This great Nation & Its People War


He only rests in honored glory if he is remembered — and honored.

The mood on our “short bus” hauling a mixed bag of veterans around a military hospital was light with laughter and the inevitable silly stories of how we’d been whacked, dropped or crunched. The topic turned to places and times we’d served. The eldest of us was a gentleman with a shock of thin white hair over a lean, lined face lit with eyes the hue of well-washed denim. He had been smiling silently, occasionally clicking his prosthetic left “hand” on a metal rail. Both of his exposed ankles were plastic and steel. Someone asked gently where and when he had served.
Only as he leaned forward into the sunlight could we see the slashing scar almost hidden in the topography of his face, running from his hairline to his jaw.
“Just one day, boys,” he said. “Normandy. June 6, 1944.” His eyes glistened; perhaps a bit more moist than age had graced him with. Memories, I thought; the memories of one very long day.
Every vet present made their way to him, some with great difficulty, to grasp his right hand and murmur respects. I didn’t get his name, and don’t need it. I will never forget his face.

Lest We Forget

Indulge me, please. I want to share some scattered memories, fragmented because my thoughts are not, well ­— orderly. Because I can no longer seek their permission, my relatives will only bear initials. Their names, like that of the smiling vet on the bus, aren’t really important anyway. Their stories are.
On D-Day, Uncle BC flew over the beach at Normandy en route to bomb a crossroads. He knew his brother-in-law, the man who married his eldest sister, was landing in the first wave below. He saw masses of small figures, and it chilled him that so many lay still. He wondered if the invasion had already failed.
That rifleman, Uncle AS, survived, injured but not stopped by rocks falling in the narrow defile he climbed to reach the bunkers above the beach. He recalled, “I felt better once I got into the bunkers, because they could only shoot me in there, not shell me, and I shot them first.”
Later, Uncle AS was gravely wounded at the Battle of the Bulge, where his helmet was blown off and his scalp burned to the bare skull by blazing fuel. Uncle BC flew 75 missions over Fortress Europe, and although several of his B-17 crewmembers were killed or wounded, he suffered only frostbite and cuts from debris.
His favorite story was of a forced landing in an English meadow with one engine dead and one on fire. The local fire brigade enthusiastically but inaccurately put out the blaze, dousing the plane and everyone present; then took them to the village for tea served in fine bone china on white linen. Their cups were heaped with precious rationed sugar. They left wet black sooty smudges on everything — and their apologies when they left. When he returned home, his curly dark hair had turned snow white and remained so the rest of his days.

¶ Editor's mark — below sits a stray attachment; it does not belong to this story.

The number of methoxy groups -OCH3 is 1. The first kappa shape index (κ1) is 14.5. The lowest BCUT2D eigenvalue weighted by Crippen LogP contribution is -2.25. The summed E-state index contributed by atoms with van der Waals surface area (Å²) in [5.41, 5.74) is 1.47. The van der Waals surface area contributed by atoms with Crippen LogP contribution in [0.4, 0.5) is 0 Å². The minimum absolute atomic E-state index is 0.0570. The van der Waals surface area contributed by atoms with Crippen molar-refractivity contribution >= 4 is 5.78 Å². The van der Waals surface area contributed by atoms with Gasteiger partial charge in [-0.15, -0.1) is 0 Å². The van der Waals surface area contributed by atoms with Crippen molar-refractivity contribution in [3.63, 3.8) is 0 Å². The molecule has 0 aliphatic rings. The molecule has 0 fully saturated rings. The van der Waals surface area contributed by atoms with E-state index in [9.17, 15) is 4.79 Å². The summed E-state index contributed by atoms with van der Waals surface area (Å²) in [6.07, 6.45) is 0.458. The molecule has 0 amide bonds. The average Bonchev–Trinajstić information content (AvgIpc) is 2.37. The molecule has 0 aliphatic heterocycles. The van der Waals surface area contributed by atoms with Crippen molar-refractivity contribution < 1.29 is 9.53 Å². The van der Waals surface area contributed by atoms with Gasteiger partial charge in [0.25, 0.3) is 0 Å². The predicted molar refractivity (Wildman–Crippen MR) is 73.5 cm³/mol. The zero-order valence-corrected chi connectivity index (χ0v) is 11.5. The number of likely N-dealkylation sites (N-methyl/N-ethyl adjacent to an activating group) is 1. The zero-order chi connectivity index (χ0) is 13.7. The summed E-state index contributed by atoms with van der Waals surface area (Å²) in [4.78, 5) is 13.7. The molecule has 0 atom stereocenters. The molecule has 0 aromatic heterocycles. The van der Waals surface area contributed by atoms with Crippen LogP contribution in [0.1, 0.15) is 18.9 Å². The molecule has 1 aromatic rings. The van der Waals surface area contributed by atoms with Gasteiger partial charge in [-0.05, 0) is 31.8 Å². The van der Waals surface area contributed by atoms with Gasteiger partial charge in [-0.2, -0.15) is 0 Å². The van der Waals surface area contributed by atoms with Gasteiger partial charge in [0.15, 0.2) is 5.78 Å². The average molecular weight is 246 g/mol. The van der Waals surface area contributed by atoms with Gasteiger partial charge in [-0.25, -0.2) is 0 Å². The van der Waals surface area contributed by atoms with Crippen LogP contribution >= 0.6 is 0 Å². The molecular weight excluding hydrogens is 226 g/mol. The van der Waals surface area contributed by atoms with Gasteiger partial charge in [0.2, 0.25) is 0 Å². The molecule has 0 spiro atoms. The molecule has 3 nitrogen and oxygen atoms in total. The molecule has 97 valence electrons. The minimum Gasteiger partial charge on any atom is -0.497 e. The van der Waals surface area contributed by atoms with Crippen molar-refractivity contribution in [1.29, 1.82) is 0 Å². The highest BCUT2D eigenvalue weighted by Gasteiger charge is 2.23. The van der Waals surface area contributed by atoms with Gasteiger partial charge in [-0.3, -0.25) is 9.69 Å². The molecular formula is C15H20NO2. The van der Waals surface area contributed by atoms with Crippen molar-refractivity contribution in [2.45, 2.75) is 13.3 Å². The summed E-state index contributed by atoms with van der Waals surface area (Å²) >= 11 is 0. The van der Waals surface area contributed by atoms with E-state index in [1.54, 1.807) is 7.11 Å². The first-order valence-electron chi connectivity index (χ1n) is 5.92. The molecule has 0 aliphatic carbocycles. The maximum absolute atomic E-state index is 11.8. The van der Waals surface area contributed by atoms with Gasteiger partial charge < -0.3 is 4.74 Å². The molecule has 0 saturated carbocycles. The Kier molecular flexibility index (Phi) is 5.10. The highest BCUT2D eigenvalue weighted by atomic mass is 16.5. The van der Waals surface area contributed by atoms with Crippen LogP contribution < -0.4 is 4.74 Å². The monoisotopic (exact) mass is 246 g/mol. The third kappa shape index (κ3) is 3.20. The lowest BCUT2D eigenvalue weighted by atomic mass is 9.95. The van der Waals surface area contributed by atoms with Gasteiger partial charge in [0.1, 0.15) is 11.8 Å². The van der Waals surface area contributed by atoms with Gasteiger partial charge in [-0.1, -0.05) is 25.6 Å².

Cousin RM’s plane was shot down on a mission to Belgium. He was captured, sent to a German POW camp and returned “a haunted scarecrow.” A few months later he walked into the woods with pack and rifle and was never seen again. Kids noticed his snowshoes were strapped on his pack, though it was early fall.
Cousin JB was killed in North Africa on a flower-strewn rocky slope. His older brother was a 100 yards away and saw it happen. JB’s best friend from back home was at his side, because he had a twisted ankle and JB was helping him over rough spots. After the war he wept when he told my mother.
“He was shot so many times — so many times he couldn’t even fall for a minute! I could have reached out and touched him, and I never got so much as a scratch.”
JB rests in the American military cemetery in Carthage, Tunisia, among 20-plus acres of grave markers. Four pairs of brothers lie together in one row. It is a well-tended place, quiet and peaceful; close enough to the Mediterranean to catch salt breezes ruffling its many shady trees. Most Americans are unaware of its existence.
Dad began the war on the gundeck of his destroyer in Pearl Harbor on December 7, 1941 — a story in itself for another time. He went on to survive the battle of Coral Sea, the freezing horrors of the now-forgotten fight for the Aleutians, and the vicious naval battles fought at night in the “slot” off Guadalcanal called Iron Bottom Sound, so named for the blasted hulls of warships littering that watery graveyard.
He went ashore on Guadalcanal “to chat with some Marines about directing naval gunfire” and promptly got popped in the hip by a sniper. It didn’t dampen his sense of humor. As he wrote in his prohibited wartime diary, “Better hit by a 6.5 Arisaka than a 14-incher — smaller hole and no HE (high explosives).”

More Bad News

Dad went on to pick up a chunk of shrapnel in the left side of his head at Tinian, near Saipan, in late 1944. The headaches were excruciating; debilitating. He swore his ship’s chief medical corpsman to a secret conspiracy to keep him in painkillers and in the fight.
When the bombs finally dropped on Hiroshima and Nagasaki, he was preparing for the invasion of the Japanese home islands, estimated to cost as many as 1,000,000 American casualties. By that time four more family members were in uniform, in the Pacific theatre, and would certainly have been fed into the jaws of that monster. Not one of them had reached their 19th birthday.
Dad wrote in his diary, “It is finished. On watch I will write to Dottie, Betty, June and Geraldine, tell them Your boys will come home.”
If, on November 11th, you have no veterans to remember, please share mine. I have plenty; almost too many to bear.
Connor OUT

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